Elsewhere, the parts of the score which have a more prominent contemporary Americana feel, cues such as the aforementioned “That’s Not Normal”, the vibrant “Cherry on Top”, and “The Championship Game” remind me a little of the music Mark Isham wrote for scores like Nell and Fly Away Home, mixed through Thomas Newman’s white picket fence filter from American Beauty, especially in the string harmonies and the use of softly struck percussion items, especially marimbas. This is definitely a positive thing; although Thomas Newman’s “twisted suburbia” sound has become a little bit of a cliché over the years, especially on television, the generally upbeat and positive spin Zanelli puts on things here is very appealing.

Despite never leaving a truly lasting impression, The Odd Life of Timothy Green is at least a pleasing diversion, undemanding, enjoyable, and tuneful in a way that far too few modern film scores are these days. Like I said at the beginning of this review, versatility is a key to success in Hollywood these days, and in writing a score such as this, Geoff Zanelli proves his worth.

Rating: ***½

Buy the Odd Life of Timothy Green soundtrack from the Movie Music UK Store

Track Listing:

  • You’re Gonna Find It Hard To Believe (1:22)
  • Life Goes On (3:18)
  • That’s Not Normal (4:23)
  • Our Kid (1:19)
  • Now What? (2:25)
  • Is He For Us? (1:31)
  • Cherry On Top (0:56)
  • I Can Only Get Better! (A Glass Half Full Person) (1:17)
  • Love and Be Loved (2:43)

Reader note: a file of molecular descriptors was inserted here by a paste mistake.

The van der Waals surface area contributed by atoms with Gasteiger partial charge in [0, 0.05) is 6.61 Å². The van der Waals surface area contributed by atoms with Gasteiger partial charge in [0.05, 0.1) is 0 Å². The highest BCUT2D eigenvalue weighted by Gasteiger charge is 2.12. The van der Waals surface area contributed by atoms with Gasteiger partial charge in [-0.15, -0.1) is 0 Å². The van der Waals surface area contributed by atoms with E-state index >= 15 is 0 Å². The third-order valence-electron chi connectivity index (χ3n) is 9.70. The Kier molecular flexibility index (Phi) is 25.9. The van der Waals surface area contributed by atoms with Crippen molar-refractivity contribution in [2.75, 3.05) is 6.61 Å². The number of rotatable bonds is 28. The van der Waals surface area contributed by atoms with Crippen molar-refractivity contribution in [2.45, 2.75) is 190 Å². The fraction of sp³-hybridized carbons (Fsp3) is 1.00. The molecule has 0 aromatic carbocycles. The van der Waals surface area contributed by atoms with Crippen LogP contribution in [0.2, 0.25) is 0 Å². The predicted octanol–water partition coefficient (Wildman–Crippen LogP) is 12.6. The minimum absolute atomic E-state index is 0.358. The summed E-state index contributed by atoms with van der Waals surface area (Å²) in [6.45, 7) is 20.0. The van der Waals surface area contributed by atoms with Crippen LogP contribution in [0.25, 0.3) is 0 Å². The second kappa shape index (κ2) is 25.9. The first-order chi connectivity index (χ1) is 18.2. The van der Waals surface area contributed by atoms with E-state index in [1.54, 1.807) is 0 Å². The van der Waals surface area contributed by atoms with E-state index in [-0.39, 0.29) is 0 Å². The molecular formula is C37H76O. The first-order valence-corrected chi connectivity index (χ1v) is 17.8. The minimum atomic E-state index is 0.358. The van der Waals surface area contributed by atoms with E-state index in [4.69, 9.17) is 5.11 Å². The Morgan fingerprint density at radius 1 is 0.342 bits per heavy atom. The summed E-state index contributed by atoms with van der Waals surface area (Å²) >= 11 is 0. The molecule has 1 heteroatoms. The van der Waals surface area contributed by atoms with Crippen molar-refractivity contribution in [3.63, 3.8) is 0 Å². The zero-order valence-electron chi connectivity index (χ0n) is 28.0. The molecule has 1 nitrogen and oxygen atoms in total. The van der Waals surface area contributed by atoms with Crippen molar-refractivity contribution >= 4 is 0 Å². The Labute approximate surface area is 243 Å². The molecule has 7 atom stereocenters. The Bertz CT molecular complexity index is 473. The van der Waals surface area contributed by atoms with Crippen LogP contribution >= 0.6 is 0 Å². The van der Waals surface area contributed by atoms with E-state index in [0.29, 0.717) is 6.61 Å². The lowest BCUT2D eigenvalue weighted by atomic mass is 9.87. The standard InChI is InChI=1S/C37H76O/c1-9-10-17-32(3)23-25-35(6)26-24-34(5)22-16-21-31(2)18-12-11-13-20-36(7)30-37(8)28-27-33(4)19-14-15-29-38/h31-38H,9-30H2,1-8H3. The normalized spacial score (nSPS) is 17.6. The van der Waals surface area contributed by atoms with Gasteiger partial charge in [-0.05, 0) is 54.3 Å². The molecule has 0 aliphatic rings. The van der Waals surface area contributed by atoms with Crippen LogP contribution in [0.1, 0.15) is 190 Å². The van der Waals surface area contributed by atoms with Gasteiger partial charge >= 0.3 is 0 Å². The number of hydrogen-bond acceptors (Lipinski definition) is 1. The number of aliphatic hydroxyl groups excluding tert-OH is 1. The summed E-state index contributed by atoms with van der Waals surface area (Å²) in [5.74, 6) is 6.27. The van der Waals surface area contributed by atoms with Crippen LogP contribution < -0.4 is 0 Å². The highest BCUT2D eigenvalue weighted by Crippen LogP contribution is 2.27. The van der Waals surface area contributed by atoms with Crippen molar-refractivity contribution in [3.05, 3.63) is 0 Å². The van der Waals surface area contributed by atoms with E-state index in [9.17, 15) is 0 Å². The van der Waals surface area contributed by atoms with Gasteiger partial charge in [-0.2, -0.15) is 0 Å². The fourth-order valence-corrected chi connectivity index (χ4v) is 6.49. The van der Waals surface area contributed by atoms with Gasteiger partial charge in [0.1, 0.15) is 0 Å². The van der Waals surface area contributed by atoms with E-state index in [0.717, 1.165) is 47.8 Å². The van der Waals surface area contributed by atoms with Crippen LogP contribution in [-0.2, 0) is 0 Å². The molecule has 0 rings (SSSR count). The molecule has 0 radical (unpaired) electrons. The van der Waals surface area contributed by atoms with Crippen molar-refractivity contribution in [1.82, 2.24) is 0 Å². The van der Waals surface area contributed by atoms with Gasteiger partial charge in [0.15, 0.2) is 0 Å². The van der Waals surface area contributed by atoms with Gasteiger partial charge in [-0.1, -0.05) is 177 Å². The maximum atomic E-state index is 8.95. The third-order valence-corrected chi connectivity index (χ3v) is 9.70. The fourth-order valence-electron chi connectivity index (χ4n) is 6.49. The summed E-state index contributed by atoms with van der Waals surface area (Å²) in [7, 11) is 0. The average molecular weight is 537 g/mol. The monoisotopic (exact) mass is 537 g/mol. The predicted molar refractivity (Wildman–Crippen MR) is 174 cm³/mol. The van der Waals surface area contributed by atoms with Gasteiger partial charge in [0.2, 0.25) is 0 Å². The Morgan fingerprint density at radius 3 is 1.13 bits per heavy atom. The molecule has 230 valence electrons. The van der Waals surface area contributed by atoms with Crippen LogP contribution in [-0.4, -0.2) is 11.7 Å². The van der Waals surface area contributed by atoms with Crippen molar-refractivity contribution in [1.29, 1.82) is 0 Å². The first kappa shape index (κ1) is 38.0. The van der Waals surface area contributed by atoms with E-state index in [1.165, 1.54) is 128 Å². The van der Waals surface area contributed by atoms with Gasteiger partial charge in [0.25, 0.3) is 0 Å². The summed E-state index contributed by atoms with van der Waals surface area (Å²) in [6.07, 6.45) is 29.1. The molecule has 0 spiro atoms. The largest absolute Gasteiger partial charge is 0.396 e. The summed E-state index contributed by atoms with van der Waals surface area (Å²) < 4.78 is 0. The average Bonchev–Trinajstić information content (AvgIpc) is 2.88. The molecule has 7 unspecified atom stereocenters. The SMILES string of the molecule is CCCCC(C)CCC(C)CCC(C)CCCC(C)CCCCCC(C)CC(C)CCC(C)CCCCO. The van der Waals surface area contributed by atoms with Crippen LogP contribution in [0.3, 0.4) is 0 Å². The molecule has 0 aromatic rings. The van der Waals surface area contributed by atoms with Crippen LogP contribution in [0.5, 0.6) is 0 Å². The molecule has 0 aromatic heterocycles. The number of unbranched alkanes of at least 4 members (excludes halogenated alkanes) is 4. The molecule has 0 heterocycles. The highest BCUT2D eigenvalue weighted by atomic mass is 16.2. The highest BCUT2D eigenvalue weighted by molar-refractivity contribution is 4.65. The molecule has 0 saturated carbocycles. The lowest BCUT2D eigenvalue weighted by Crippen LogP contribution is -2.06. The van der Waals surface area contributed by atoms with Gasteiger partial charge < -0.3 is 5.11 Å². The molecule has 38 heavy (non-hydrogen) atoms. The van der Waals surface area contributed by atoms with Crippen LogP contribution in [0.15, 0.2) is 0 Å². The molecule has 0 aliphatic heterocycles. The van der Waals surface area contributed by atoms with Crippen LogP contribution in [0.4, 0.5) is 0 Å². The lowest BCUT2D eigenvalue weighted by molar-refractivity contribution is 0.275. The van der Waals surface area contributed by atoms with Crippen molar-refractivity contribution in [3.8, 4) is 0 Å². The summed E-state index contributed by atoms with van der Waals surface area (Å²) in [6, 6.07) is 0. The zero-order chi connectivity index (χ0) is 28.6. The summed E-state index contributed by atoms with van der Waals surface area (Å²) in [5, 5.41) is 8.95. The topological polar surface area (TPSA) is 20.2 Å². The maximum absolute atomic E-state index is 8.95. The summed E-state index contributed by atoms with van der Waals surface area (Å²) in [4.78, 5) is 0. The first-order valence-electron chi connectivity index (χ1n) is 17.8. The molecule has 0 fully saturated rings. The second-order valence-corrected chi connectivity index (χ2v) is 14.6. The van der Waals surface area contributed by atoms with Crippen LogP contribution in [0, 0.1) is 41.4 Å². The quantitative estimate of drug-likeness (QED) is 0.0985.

• There’s Something You Need To See (1:46)
  • Funny, Like Uncle Bub (2:06)
  • Why Not Make A New Kind Of Pencil? (2:20)
  • Nice Socks (1:09)
  • Picasso With A Pencil (1:18)
  • Run the Other Way (0:24)
  • This World They Created (1:09)
  • Think Tree (1:45)
  • The Championship Game (1:47)
  • I’m With 0 (4:32)
  • The Winning Goal (2:04)
  • I Let Her Go (1:22)
  • We Better Get Inside (2:25)
  • Never Give Up (1:44)
  • So Much Is Possible (3:28)

Running Time: 48 minutes 33 seconds

Walt Disney Records (2012)

Music composed and conducted by Geoff Zanelli. Orchestrations by Rick Giovinazzo and Kevin Kaska. Featured musical soloists George Doering and Bryce Jacobs. Recorded and mixed by Dennis Sands. Edited by Sally Boldt and Jay Richardson. Album produced by Geoff Zanelli.

  1. October 2, 2012 at 4:12 pm

    I, too, really liked this score. For a while I could not stop listening. However, two of the film’s main themes are almost note for note the same as themes from Powell’s How to Train your Dragon, and once I caught that it became a little more difficult to listen to. Still, though, a very charming score and one that really shows Zanelli’s talent! Glad to see somebody it is getting reviewed.

  2. Richard Carson
    October 4, 2012 at 4:34 pm

    Anthony, I’m really curious which themes you think are similar to HTTYD. It’s one of my favorite scores and I’m happy to say that Timothy Green is now, too, but I don’t hear any similarities.